How to deal with a bipolar person

The original article was published in “How to Deal with” on January 20, 2012.
Bipolar disorder is an illness like any other medical condition. If someone you know or care about, like a family member, friend or a colleague, is suffering from bipolar disorder, your love and support can go a long way. Here are a few ways to understand and deal with a bipolar person.

1. Learn about Bipolar Disorder

Equip yourself with knowledge and information about the disease. The more you know, the better prepared you are. Study about the disorder, what are the causes, the symptoms, the treatment options, dealing on a personal level and so on. Generally, bipolar disorder is misunderstood as a mental condition and the patient is not given due respect. It is important to understand that this disorder is a disease just like diabetes, etc. and it has to be treated accordingly. Mania and depression are two sides of the symptoms of this disease. Familiarize yourself with the symptoms. When affected person is talking about himself/herself too much, he/she may come across as a conceited person. On the contrary, this is a symptom of mania. Many a times, the symptoms of the disorder are misunderstood and are taken as the inherent personality traits of the person. So it is very important to learn about the disease on the very onset. Do not act like a layman while dealing with your loved ones.


2. Encourage the person to get help

Bipolar disorder is a real illness and it needs medical treatment like any other illness. The affected people are often reluctant to admit that they need medical attention as they feel embarrassed or are in a state of denial. If you notice that someone you care about is displaying any of the symptoms of the disease, talk to them, help them to come out of their shell and encourage them to see a specialist. If the person by no means want to admit to such a possibility, do not argue. You need to be sensitive with your loved ones. Instead of forcing them to see a specialist, suggest a routine medical check up. Meanwhile you can contact the suggested doctor and talk about your concerns about bipolar disorder. The affected person has to understand that without immediate medical attention, the condition can worsen.


3. Be patient and understanding

One thing is very important in dealing with a bipolar person and that is patience. You have to understand that bipolar disorder is nobody’s fault and it is of no use getting frustrated. Even if the person is undergoing medical treatment, he/she is not going to recover overnight. Managing bipolar disorder is a continuous process and so needs sheer patience. You need to be caring and supportive of a bipolar person. You need to constantly remind the person that you are there when he/she needs you. That you understand their problems and always are ready to help them. Compliment them on a regular basis. That will boost their confidence and hep them stabilize their behavior. Whenever possible, take part in their treatment. Go with them on visits to the doctor. Family therapy goes a long way in managing a bipolar person.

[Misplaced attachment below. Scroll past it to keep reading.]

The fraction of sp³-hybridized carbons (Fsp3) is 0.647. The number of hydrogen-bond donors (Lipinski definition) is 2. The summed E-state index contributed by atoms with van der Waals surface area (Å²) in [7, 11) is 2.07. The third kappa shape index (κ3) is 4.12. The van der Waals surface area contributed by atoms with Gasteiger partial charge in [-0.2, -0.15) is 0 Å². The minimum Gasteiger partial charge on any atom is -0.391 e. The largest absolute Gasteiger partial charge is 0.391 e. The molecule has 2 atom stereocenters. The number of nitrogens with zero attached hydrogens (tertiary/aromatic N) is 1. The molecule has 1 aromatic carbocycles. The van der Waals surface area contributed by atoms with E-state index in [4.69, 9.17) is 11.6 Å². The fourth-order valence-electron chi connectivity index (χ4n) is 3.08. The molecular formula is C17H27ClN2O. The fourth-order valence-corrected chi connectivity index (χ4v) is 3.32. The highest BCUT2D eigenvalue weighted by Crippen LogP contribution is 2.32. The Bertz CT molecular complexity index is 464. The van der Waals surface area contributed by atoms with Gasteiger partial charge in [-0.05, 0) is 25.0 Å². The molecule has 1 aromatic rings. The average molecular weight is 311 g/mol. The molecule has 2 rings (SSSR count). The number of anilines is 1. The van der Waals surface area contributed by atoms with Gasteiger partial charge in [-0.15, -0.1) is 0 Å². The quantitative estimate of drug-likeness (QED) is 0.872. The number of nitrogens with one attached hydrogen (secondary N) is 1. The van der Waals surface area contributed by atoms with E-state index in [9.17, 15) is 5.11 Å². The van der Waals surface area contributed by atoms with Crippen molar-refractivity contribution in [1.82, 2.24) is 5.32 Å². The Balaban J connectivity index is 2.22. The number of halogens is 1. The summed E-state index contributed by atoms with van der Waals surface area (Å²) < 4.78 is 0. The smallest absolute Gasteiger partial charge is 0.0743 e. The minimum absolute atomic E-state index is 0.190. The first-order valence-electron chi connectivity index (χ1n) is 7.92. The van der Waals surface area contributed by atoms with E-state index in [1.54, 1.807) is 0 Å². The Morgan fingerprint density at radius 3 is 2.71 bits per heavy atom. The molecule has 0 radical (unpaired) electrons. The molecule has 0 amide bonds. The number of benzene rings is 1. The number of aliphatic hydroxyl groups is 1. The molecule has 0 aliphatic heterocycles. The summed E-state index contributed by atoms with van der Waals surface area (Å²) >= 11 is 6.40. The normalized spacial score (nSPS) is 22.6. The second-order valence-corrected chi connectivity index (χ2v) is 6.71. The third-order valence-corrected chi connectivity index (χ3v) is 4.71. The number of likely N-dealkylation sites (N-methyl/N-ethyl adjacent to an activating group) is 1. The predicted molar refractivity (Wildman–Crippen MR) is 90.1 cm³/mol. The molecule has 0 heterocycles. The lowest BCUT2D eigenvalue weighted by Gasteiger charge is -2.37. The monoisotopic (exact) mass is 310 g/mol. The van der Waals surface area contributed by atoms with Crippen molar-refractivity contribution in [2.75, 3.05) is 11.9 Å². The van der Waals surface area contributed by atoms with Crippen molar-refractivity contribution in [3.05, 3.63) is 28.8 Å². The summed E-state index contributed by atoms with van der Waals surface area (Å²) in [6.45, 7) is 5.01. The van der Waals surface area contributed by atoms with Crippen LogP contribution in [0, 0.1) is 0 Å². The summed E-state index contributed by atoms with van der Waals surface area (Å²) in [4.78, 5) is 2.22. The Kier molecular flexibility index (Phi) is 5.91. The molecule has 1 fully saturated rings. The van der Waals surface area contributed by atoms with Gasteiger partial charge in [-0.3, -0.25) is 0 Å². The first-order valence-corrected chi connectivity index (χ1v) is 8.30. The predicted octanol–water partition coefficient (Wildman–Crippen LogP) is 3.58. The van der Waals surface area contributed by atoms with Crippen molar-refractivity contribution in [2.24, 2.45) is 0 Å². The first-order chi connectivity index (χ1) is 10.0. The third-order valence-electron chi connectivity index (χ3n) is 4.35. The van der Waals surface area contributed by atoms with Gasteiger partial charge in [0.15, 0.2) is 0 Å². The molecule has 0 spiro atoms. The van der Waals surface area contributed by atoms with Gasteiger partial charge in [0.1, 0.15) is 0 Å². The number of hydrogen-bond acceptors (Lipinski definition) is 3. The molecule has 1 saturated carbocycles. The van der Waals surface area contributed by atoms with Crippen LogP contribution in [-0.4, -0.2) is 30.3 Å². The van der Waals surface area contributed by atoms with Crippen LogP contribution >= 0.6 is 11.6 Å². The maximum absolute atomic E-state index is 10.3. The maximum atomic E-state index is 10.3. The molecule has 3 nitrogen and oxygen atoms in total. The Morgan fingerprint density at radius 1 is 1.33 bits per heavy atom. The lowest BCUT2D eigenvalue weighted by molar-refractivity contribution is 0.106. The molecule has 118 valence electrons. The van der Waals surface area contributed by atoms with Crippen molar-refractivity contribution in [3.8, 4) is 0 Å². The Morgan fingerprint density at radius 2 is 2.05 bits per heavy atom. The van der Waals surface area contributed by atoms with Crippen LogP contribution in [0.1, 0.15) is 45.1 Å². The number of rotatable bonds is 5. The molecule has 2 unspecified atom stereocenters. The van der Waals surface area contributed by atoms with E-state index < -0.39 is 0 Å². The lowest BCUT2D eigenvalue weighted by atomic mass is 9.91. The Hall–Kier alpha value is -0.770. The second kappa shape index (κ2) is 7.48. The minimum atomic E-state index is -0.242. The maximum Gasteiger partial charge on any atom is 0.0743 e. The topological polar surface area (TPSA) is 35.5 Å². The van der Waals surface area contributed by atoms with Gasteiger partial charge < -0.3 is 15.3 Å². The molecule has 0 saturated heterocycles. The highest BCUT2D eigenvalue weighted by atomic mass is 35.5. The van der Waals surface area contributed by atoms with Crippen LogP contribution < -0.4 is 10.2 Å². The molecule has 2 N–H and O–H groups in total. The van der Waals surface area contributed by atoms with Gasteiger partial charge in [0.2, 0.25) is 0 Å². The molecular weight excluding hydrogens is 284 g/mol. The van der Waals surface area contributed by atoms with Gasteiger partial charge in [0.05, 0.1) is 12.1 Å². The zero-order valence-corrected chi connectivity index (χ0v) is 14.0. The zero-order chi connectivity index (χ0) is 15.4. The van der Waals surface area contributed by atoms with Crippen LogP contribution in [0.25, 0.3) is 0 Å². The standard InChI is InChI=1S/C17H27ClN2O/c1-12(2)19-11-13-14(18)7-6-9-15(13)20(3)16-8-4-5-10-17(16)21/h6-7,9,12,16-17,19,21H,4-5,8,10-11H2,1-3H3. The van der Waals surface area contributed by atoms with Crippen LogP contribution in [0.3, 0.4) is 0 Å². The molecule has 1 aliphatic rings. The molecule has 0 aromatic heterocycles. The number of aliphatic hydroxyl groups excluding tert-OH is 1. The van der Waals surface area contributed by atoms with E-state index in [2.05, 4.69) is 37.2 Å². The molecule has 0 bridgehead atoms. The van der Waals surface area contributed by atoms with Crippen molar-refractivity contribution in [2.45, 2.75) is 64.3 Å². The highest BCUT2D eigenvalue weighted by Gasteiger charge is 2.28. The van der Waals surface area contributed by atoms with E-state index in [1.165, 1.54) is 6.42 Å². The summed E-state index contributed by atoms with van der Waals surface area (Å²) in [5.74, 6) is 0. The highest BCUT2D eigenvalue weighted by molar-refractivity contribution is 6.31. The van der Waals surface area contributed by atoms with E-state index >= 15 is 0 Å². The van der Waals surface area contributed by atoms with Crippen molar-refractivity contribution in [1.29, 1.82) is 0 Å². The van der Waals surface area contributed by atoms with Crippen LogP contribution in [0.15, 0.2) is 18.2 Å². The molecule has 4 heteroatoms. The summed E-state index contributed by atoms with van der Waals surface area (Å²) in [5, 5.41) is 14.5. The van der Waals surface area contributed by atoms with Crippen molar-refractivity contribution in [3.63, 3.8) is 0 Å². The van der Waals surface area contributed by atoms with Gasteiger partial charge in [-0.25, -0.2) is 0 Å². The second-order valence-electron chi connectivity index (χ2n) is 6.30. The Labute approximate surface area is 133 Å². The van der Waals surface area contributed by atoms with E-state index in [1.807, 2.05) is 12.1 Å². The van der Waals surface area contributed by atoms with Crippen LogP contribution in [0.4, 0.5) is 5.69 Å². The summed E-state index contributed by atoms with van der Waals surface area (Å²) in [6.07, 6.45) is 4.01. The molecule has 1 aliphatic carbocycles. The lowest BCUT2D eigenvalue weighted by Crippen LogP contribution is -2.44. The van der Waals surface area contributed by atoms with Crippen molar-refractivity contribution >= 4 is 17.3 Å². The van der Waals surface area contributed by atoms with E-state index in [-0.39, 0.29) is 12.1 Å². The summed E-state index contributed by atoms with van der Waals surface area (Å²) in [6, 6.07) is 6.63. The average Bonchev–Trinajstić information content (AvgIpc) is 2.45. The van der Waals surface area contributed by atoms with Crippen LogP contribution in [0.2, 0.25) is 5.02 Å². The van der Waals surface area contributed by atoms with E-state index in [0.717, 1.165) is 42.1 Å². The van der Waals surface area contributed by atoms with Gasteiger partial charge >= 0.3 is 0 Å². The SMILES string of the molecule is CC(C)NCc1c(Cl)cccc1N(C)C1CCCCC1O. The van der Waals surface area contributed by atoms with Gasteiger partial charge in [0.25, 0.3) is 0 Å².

4. Accept the person’s limits

You will have to accept and understand that a bipolar person can not control his/her moods. Bipolar people can not simply snap out of their manic or depressed episodes on will. It is no use of shouting at them or asking them to stop acting the way they do. They can not control their moods through will power or self control. Do not expect anything extraordinary from such people. But again expecting too little can hinder recovery. So it is essential to strike a balance between encouraging independence and providing support. You also have to accept the fact that you can not cure a bipolar person. It is not in your hands.


5. Communicate honestly

Having an open and frank communication with the affected goes a long way. Let the person know that he/she is not alone and that you are always there for him/her. Inquire from time to time how they are feeling and if they need to talk about anything. Always make an effort to answer their questions honestly. But at the same time, avoid arguing or engaging them in an intense conversation. During episodes, bipolar people often say hurtful things out of excitement which they do not actually mean. Do not take such comments personally. Avoid talking or arguing with them during such manic episodes.


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